"Well, do you want to tell me what was so important to make you disappear for a dinner that's costing you more than some people's houses?" she asked.

"Sorry, I couldn't break away. I bumped into an old friend I didn't know."

In the years since, "Ben Davison" and I have managed to get together just a half dozen times for dinner in various cities, but it has always been a great occasion with a now dear friend. We talk on the phone a lot. And I still write for Undercurrent, although I've retired from all other diving industry connections except litigation consulting. Let me only comment that it has been my pleasure and privilege to be included in Undercurrent's family over the years. In exchange, I've received a certain sense of nostalgia, fond memories, friendship and benchmarks of the diving industry chronicled in those pages.

"Ben Davison" has done good work for nearly 35 years, the diving industry is a better place and the readers better informed, due to Undercurrent. He has earned his place in history, even though only a handful of people actually know his name or would recognize him. That's a rare entity. If there were a proper Hall of Fame in diving (other than the dubious awards ceremony held by various sycophants devoted to a mutual, self-aggrandizing exchange of statues, medallions, medals and plaques issued to those who lobby the loudest), then he would be in it as a member of the first inductees. And I would proudly stand to applaud him. But I'd never reveal or disclose his true identity. You can "waterboard" me but I ain't giving him up.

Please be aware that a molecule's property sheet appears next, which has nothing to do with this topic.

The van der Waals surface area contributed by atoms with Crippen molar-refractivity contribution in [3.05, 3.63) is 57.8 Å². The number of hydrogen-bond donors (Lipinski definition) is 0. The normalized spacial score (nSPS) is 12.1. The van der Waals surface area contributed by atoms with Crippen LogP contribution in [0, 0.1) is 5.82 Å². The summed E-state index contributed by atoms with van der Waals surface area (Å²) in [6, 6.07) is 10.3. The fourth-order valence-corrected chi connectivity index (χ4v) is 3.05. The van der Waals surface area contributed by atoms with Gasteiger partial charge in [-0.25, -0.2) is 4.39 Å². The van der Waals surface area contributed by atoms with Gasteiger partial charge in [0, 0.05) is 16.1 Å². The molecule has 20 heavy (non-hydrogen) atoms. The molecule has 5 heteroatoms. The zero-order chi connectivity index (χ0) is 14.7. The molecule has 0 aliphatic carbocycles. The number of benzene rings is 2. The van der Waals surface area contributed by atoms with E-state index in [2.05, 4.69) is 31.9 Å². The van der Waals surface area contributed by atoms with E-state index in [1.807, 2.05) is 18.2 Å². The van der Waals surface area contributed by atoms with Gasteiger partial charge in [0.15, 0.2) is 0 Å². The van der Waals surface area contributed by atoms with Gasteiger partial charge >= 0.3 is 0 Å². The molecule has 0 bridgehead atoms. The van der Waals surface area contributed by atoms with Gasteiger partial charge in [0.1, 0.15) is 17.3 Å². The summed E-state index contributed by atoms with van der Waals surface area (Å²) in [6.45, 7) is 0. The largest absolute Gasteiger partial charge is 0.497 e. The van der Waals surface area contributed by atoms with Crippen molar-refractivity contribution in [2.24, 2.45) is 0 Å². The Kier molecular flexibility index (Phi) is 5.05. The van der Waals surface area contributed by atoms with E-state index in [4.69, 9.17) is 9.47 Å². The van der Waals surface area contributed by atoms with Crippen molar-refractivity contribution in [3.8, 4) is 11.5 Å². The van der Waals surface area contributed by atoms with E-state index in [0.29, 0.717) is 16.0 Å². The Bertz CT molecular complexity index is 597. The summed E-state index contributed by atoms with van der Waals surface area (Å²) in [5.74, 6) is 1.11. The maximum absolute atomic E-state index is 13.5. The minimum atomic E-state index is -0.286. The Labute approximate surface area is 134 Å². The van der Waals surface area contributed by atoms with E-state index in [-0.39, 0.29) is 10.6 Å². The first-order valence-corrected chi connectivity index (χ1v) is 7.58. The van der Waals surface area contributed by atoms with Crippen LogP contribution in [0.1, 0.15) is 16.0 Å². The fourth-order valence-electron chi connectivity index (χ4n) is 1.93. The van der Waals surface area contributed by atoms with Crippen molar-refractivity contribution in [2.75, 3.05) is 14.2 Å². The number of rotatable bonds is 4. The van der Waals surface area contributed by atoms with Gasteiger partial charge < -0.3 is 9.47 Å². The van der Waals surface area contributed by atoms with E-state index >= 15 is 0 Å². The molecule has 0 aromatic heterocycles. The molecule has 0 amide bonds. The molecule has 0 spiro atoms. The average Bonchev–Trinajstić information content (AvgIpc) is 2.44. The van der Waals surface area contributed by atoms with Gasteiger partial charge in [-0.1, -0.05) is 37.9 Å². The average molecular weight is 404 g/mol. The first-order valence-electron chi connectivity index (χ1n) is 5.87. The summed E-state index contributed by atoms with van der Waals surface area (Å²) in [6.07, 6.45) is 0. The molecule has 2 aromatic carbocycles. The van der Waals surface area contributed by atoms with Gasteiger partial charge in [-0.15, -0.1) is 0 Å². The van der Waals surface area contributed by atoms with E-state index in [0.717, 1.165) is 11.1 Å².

Bret Gilliam is a 40-year veteran of the professional diving industry with over 18,000 logged dives. He retired in 2005 as one of diving's most successful and wealthiest entrepreneurs, and now lives on an island in Maine.